Colorado coach back where he began, lifting Buffaloes to new heights
If Tad Boyle raised eyebrows around the college basketball world when he called Colorado a “destination job,” it's because he brings a unique perspective to the position.
A Greeley, Colo., native who chose Kansas over his home state school only to have a pedestrian playing career, Boyle won't say he regrets his college choice but certainly uses his experience as a selling point.
With a blend of players from California, Texas and, yes, Colorado, Boyle has built the Buffaloes into a program whose recent success is turning it into a destination school for Rocky Mountain players.
“When we got the job here four years ago, the goal at that time was to build Colorado into a nationally recognized program that can sustain success,” Boyle said by phone Tuesday from Boulder. “If you look at the history of Colorado basketball, we've had great teams and great players, but it's been pockets of success. They've had great seasons with great players like Chauncey Billups and David Harrison, but they've never been able to sustain it.”
Under Boyle, Colorado received its third consecutive NCAA Tournament bid for the first time in school history. The No. 8 seed Buffaloes (23-11) will play No. 9 Pitt (25-9) in a South Region second-round game at 1:40 p.m. Thursday at Amway Center in Orlando, Fla.
Prior to last year, Colorado hadn't made back-to-back appearances in the NCAA tourney since 1962-63 and hadn't been ranked since 2005-06.
“He built this program up in four years,” said Xavier Talton, a sophomore guard from Sterling, Colo. “To go to the NCAA Tournament three straight years is a great feat. It's his coaching. He's one of the best coaches in the country. That's what I believe. That's why I came here.”
Boyle has made recruiting his home state a priority, using his personal experience — as well as that of Billups, a Colorado native who starred for the Buffaloes and Denver Nuggets — to convince in-state stars to stay home. Five Colorado products play for the Buffaloes, including leading scorer and rebounder Josh Scott, and they have signed a top-75 recruit in Denver point guard Dominique Collier for the Class of 2014.
“It's critical,” Boyle said. “Anytime, wherever you coach, you want to make sure you take care of your own backyard in terms of the players coming up. You want to keep them home. Obviously, at a place like Colorado, we cannot field a nationally recognized team with players just from Colorado. What my business background has helped me with, working in securities, is being very strategic.”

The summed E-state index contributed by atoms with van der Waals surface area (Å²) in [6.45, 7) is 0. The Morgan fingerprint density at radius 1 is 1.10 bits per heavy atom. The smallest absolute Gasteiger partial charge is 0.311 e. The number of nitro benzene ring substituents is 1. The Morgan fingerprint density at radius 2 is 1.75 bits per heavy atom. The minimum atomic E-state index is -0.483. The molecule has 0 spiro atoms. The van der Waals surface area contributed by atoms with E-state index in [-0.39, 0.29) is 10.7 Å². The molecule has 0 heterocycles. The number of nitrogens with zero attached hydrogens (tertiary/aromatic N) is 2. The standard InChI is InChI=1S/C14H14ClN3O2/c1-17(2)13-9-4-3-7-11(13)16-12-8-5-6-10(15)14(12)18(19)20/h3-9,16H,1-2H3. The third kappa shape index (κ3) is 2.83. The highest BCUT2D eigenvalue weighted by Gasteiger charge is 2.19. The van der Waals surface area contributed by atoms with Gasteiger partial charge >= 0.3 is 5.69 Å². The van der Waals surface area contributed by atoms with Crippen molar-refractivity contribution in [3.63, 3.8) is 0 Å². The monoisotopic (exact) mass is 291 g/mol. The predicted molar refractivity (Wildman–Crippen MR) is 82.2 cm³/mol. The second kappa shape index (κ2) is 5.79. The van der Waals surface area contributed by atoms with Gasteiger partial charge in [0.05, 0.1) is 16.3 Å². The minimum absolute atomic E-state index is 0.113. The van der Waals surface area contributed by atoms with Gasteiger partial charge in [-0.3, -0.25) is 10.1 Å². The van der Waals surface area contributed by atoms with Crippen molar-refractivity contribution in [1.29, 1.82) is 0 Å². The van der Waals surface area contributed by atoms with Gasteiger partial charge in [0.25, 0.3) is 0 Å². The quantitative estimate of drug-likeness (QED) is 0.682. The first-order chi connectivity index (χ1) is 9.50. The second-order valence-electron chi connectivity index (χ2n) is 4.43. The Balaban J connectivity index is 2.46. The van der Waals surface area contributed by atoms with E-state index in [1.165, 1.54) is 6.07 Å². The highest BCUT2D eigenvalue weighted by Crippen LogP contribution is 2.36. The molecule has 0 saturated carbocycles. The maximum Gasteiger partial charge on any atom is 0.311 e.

Boyle spent nine years as a stockbroker in Boulder, making a six-figure salary and moonlighting as a high school basketball coach until being broadsided in a car accident. The near-death experience — he was saved by an airbag — was an epiphany that caused Boyle to reevaluate his life goals. He left his job, sold his house and took a position as a restricted-earnings coach at Oregon, making a $16,000 salary.
Never did Boyle imagine it would lead him back to Boulder 16 years later, coaching the school he once bypassed as the state's best player only to convince others not to make the same mistake.
“To come full circle, back in Boulder as head coach of Colorado, where I started, is surreal to me,” Boyle said. “When I got into college coaching — it's so unlike business in so many ways, yet so like it in so many ways — it's not something where you can have a five-year plan. You go from year to year, season to season, team to team, trying to grow and get better. You don't know where it's going to take you.”
It took Boyle to assistant coaching jobs at Oregon to Tennessee to Jacksonville State to Wichita State before he was hired as head coach at Northern Colorado, which was entering Division I basketball in the Big Sky Conference. His first team went 4-24, followed by 13- and 14-win seasons before going 25-8 in 2009-10.
When Jeff Bzdelik left Colorado for Wake Forest, Boyle was the choice to be the Buffaloes' next coach. In his first year, Colorado set a school record for most wins in a season (24) and reached the NIT semifinals. The Buffaloes won the Pac-12 Tournament title the next year and beat UNLV in the NCAA second round. Last year, Boyle became the school's first coach to produce three consecutive 20-win seasons.
This season, Boyle mixed his basketball and business acumen with his personal background to get the Buffaloes to overcome losing star junior point guard Spencer Dinwiddie to a season-ending ACL tear Jan. 12 at Washington. Colorado lost four of five games before the turning point, coincidentally, came in a 91-65 victory over Washington that Boyle has used as proof that the Buffaloes could play at a high level.
“He's made it a winning culture,” said Scott, a 6-foot-10 sophomore forward from Monument, Colo. “I think that's the biggest testament to what he's done. How he's brought a winning, championship attitude to the program is pretty cool.”
Kevin Gorman is a staff writer for Trib Total Media. Reach him at firstname.lastname@example.org or via Twitter @KGorman_Trib.
Show commenting policy
TribLive commenting policy
- All signs positive for Pitt junior forward Johnson
- Pitt’s defense has not rested in post-Donald era
- Pitt’s Dixon expecting more from point guard Robinson
- Pitt notebook: Voytik recovers despite pressure
- Pitt bounces back with win over Virginia Tech
- Pitt notebook: Zone-read plays suit Voytik’s strengths